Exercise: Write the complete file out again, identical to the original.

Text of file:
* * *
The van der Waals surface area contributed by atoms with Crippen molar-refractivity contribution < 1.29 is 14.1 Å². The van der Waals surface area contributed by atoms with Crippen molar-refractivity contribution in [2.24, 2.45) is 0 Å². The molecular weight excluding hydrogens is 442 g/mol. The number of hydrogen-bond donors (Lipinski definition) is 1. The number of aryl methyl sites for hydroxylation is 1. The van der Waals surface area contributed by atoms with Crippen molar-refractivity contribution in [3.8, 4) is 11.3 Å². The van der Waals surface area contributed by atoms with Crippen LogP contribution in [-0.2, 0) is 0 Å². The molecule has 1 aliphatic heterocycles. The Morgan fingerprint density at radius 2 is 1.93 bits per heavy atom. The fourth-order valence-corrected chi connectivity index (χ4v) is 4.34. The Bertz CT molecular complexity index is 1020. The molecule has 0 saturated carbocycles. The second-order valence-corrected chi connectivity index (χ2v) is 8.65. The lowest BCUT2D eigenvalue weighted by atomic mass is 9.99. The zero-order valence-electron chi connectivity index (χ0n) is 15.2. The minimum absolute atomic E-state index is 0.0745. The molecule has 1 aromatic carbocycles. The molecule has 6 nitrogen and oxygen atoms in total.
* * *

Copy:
The van der Waals surface area contributed by atoms with Crippen molar-refractivity contribution < 1.29 is 14.1 Å². The van der Waals surface area contributed by atoms with Crippen molar-refractivity contribution in [2.24, 2.45) is 0 Å². The molecular weight excluding hydrogens is 442 g/mol. The number of hydrogen-bond donors (Lipinski definition) is 1. The number of aryl methyl sites for hydroxylation is 1. The van der Waals surface area contributed by atoms with Crippen molar-refractivity contribution in [3.8, 4) is 11.3 Å². The van der Waals surface area contributed by atoms with Crippen LogP contribution in [-0.2, 0) is 0 Å². The molecule has 1 aliphatic heterocycles. The Morgan fingerprint density at radius 2 is 1.93 bits per heavy atom. The fourth-order valence-corrected chi connectivity index (χ4v) is 4.34. The Bertz CT molecular complexity index is 1020. The molecule has 0 saturated carbocycles. The second-order valence-corrected chi connectivity index (χ2v) is 8.65. The lowest BCUT2D eigenvalue weighted by atomic mass is 9.99. The zero-order valence-electron chi connectivity index (χ0n) is 15.2. The minimum absolute atomic E-state index is 0.0745. The molecule has 1 aromatic carbocycles. The molecule has 6 nitrogen and oxygen atoms in total.